What is Industrial Sales Enablement?

Ed Marsh | Jan 21, 2022

Tl;dr - Sales enablement is like the middleware between marketing and sales. In a world where sales effectiveness turns on sophistication and nuance, sales enablement is the key to putting the most important insights, tools, process recommendations, and content in the hands of sales at the right time to impact deals. And it's confoundingly difficult to get right.

What is Industrial Sales Enablement?

marketing teams need to think of their role as helping sales reps with a sales enablement program to boost sales performance and shorten the sales cycleIndustrial sales enablement is the process of maximizing industrial sales effectiveness by providing capital equipment sales people the right tools, content and technology as well as appropriate data insights and contextual coaching. In complex sales like capital equipment, industrial sales enablement is a culture that joins manufacturing marketing and sales in collaborative achievement of company revenue targets. Industrial sales enablement is a core component of the Overall Revenue Effectiveness™ framework for industrial manufacturing revenue growth.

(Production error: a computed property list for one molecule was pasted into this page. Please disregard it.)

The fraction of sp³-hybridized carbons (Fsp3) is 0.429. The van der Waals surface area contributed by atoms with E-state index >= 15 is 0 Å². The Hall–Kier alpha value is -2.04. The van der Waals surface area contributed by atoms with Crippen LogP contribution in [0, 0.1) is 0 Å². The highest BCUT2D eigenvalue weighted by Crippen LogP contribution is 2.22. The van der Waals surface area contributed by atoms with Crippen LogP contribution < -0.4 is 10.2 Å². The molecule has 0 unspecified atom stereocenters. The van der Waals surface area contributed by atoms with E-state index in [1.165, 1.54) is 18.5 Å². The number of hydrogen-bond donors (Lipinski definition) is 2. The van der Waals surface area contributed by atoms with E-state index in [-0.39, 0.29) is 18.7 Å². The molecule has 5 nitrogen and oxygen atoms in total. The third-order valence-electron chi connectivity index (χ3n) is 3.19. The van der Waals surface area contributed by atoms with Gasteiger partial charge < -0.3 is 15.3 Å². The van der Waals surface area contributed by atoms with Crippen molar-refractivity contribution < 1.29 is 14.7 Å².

sales enablement is about marketing teams role in boosting sales performance by equipment sales teams with proven sales enablement toolsOK. That was simple. But why does it matter? Because revenue outcomes require optimized sales efforts which in turn require insights, data, process, and content that is typically provided by marketing.

The reality is that those marketing contributions are rarely provided to sales in a contextual and usable manner. Great sales enablement can do so, and in turn significantly enhance sales' effectiveness. But that starts with a sales enablement strategy, built on sales enablement tools and a sound sales process, and true integration of sales and marketing teams.